Additional Considerations for Rack Cooling
This section is primarily dedicated to products designed to cool standard 19" equipment racks. Cooling racks really involves a combination of principles found in the Cooling Products section and also Cabinet Venting. Due to this, there will be many parallels to those sections. While there may be several parallels, the products and some of the principles do vary. The advantage to racks from a cooling standpoint though is that the airflow is much more manageable especially when you have a full range of cooling solutions at your disposal.
The key with rack cooling however is to properly match the product with the problem that will, or is being encountered. The general options when cooling racks is that you can vent into or out of the rack, directly cool components (spot cool), or cool from the side or back of a rack. The biggest challenge is to know whether or not to blower into, or out and away from components.
We generally recommend directly venting hot air away from components which would mean to vent/exhaust the rack as much as possible. The fact is that blowing cooler air into a rack and simply mixing air in the rack does not guarantee that the heat is being fully dissipated. It will be helpful of course, but exhausting hot air simply guarantees that hot air is being directed away from components. Another consideration is that we are generally referring to open rack systems since those are most commonly used in the residential market. The primary exception is when rack systems are used in cabinetry which adds a few challenges but again, with various cooling solutions at your disposal, cooling the systems in either application will not be overly difficult. For open racks though, do not worry as much with air intake. But, with enclosed racks, it is more of a consideration but generally exhausting air will ensure that air is pulled away from components.
Best Practice. Cooling products should definitely be considered prior to and during the initial lay out a rack. The heat producing components will require some level of cooling so it is better to plan for it now. Generally it is recommended to leave at least one rack space above each heat producing component and that way you can either use passive venting options (vented faceplates) or assisted cooling such as our 1RU Universal Cooler or Component Units. Large amplifiers and receivers should have at least two rack spaces above them with some level of cooling installed. Again, the best practice is to vent air away from the components so using the Universal Coolers or the 4-Fan Component Unit with Cover (CP-CC-4WC) are the best products for 1RU and 2RU cooling since the air can be directing into, or out of, the rack. These products also provide the ability to direct air upward or downward for more precise cooling.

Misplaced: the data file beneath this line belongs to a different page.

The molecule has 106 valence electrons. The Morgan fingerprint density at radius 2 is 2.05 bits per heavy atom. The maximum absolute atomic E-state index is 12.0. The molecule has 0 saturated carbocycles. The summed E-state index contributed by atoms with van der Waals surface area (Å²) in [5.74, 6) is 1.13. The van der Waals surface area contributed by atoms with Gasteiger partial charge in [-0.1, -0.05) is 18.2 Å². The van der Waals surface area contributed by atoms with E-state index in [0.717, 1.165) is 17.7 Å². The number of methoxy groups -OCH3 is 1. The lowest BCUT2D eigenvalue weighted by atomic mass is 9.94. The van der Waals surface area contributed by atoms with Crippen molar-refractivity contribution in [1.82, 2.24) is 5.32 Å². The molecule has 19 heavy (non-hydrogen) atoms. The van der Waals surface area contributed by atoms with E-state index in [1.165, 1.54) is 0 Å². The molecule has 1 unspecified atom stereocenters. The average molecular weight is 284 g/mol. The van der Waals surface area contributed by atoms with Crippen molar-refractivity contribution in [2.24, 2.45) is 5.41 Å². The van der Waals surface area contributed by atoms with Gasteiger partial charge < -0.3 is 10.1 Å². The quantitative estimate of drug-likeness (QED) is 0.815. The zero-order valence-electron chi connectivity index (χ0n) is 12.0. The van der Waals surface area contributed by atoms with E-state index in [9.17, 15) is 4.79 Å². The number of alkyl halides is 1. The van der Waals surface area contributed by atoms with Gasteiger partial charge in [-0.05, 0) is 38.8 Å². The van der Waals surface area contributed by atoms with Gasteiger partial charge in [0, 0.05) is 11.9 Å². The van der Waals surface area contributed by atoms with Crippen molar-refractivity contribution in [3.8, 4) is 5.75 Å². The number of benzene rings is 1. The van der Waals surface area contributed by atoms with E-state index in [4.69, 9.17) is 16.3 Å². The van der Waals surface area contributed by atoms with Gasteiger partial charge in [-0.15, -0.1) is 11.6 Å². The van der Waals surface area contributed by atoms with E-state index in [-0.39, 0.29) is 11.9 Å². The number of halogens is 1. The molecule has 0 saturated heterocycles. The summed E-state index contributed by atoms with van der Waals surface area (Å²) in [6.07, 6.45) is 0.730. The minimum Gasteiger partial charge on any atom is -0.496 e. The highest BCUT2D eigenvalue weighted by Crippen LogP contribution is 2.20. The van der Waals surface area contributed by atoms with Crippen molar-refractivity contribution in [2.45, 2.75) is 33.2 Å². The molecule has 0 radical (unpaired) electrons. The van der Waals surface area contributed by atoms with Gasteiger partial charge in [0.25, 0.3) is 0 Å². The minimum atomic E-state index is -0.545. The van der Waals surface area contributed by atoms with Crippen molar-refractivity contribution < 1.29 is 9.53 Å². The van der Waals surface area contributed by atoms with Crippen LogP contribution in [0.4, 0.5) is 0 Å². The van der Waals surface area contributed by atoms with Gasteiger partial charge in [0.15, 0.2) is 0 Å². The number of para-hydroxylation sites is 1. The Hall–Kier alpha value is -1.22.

Common Issues & Misconceptions Related to Rack Cooling. At this point we are tired at looking at claims made by so-called cooling professionals with few to no credentials. In some cases, even the rack manufacturers do not fully understand the dynamics of effectively cooling their own rack systems. In other words, because they are rack manufacturers, this does not automatically make them experts in cooling.
1) CFMs and Airflow Requirements for Racks. To cool components, a huge amount of CFMs (cubic feet per minute of airflow) are not required. Each heat producing component in a rack needs proper spacing and airflow but massive CFMs are not necessary. Just consider how many cubic feet of air is in or around a rack and consider how many times that air will be cycled through the system. For this reason, 30 or 40 total CFMs is a lot of airflow provided that components are spaced properly and air is freely flowing around the components. However, in the end, it may not be uncommon to have 100+ cfm of airflow moving simply because the products are designed to maximize airflow.
2) How Air Flows and Pretty Diagrams. The rack diagrams of cooling patterns in this situation can be more accurate than entertainment centers but only for enclosed racks. The drawings are essentially invalid for open racks because air is flowing in and out of the rack from all directions.
In enclosed rack situations, do consider that cooler air should enter the bottom of the rack and then air should be exhausted above each heat producing component and also out the top of the rack. For open racks simply focus on moving air away from the heat producing components.
3) Not all Rack Cooling Products are Created Equal. The number one complaint we get from others rack products is the noise. The reason is simple - racks were initially designed for commercial applications where noise was not an important consideration. It was much more important to keep the commercial equipment cool but when rack manufacturers transitioned to residential markets, they continued to offer the same cooling products. Often times rack companies offer high voltage fans which are usually loud. These fans can also create noise in the electrical system and most of these fans were not designed for vertical mounting but are still mounted vertically. What occurs is the fan spindle rests on the bottom of the bearing and in a matter of months the fans begin getting louder and louder because of the wear on the bearing.